Dean Brackley, SJ, was a Jesuit priest and Professor of Theology and Ethics at the Universidad Centroamericana (UCA) in El Salvador. He first began teaching at the UCA in 1990 when he succeeded one of the 6 Jesuits martyred in the UCA massacre the previous year.  The Call to Discernment in Troubled Times: New Perspectives on the Transformative Wisdom of Ignatius Loyola  is published by Crossroad Publishing.

Let Your Life Speak: Listening for the Voice of Vocation

“From the beginning, our lives lay down clues to selfhood and vocation, though the clues may be hard to decode. But trying to decode them is profoundly worthwhile–especially when we are in our twenties or thirties or forties, feeling profoundly lost, having wandered, or been dragged, far away from our birthright gifts.

Those clues are helpful in counteracting the conventional concept of vocation, which insists that our lives must be driven by ‘oughts.’ As noble as that may sound, we do not find our callings by conforming ourselves to some abstract moral code. We find our callings by claiming authentic selfhood, by being who we are…The deepest vocational question is not ‘What ought I to do with my life?’ It is the more elemental and demanding ‘Who am I? What is my nature?'”

Parker J. Palmer is senior associate of the American Association for Higher Education and senior advisor to the Fetzer Institute. In 1998, he was named one of the thirty most influential senior leaders in higher education. He is a member of the Religious Society of Friends (Quaker) and lives in Madison, Wisconsin. Let Your Life Speak is published by Jossey-Bass.

Doing the Truth in Love: Conversations about God, Relationships and Service

“‘What you receive as a gift, give as a gift’ (Mt 10:8). This seems to me the ultimate instruction to all disciples: what you have been given as a gift, give to other people as a gift. This is why we must develop our talents. Why is your work at a university or for a family important? So that you can give it to other people later. There is a saying attributed to Catherine of Siena, one of the great women of the Dominican tradition, that the only reason to learn is to teach, the reason to gain knowledge, is to give it away.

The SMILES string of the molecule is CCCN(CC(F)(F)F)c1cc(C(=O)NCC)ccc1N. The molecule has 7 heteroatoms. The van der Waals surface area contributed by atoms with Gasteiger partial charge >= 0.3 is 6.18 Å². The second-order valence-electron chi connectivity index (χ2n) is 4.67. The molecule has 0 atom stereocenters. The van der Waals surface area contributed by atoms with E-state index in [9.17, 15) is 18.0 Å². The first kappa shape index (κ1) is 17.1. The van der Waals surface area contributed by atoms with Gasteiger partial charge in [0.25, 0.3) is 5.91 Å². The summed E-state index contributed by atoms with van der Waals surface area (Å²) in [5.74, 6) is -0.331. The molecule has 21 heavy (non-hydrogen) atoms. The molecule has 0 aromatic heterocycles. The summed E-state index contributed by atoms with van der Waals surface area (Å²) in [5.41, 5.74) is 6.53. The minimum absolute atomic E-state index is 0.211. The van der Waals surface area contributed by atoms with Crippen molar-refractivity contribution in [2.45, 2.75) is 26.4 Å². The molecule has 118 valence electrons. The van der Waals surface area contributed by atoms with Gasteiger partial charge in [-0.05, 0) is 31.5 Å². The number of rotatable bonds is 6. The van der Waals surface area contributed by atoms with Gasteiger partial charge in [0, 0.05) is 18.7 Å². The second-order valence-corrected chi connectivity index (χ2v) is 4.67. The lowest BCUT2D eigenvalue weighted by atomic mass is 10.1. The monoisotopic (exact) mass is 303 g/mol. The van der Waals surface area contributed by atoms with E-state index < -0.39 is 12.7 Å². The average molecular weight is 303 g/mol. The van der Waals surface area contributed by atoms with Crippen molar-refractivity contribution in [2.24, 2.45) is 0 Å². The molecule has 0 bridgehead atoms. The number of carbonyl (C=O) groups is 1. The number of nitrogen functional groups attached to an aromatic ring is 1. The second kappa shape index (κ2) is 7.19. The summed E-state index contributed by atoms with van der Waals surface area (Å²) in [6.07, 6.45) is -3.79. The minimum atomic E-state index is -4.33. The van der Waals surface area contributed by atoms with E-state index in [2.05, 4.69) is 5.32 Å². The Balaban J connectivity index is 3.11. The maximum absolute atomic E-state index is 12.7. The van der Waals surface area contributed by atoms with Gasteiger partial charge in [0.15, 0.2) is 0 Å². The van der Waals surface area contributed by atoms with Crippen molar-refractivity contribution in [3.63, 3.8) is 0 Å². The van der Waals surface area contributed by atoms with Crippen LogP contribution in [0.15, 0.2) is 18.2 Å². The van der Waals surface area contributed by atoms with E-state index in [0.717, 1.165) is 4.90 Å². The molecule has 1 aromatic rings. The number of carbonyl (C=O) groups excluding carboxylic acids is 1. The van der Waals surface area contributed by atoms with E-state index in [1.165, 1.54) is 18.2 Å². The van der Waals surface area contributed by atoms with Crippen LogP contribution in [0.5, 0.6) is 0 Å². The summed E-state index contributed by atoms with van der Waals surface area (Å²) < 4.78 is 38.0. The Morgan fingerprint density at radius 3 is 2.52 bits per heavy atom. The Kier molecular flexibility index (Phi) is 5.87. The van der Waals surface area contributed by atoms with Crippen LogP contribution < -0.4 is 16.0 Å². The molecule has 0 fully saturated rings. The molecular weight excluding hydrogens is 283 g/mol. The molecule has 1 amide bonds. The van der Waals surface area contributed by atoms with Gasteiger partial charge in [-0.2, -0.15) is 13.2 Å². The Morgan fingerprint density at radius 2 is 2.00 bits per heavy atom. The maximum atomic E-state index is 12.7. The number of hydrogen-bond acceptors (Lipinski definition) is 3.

But how do we find the best way to give ourselves away? What are some criteria that we can use in decision making? How do we discern our individual vocations? How do we discover what the call to service means for each one of us concretely? There are three signs which, taken together, are nearly infallible. The first is to discover whether this work or service is a source of joy for you…The second is ability and opportunity for growth…The third sign is that the vocation which you are considering is a concrete expression of agape. Does this way of living and working meet a genuine need in the community?”

Michael J. Himes is a Catholic priest of the diocese of Brooklyn, New York. He serves as a professor of theology at Boston College and is a popular teacher, preacher, and workshop presenter.  He holds a PhD from the University of Chicago, as well as several honorary degrees.  Doing the Truth in Love is published by Paulist Press.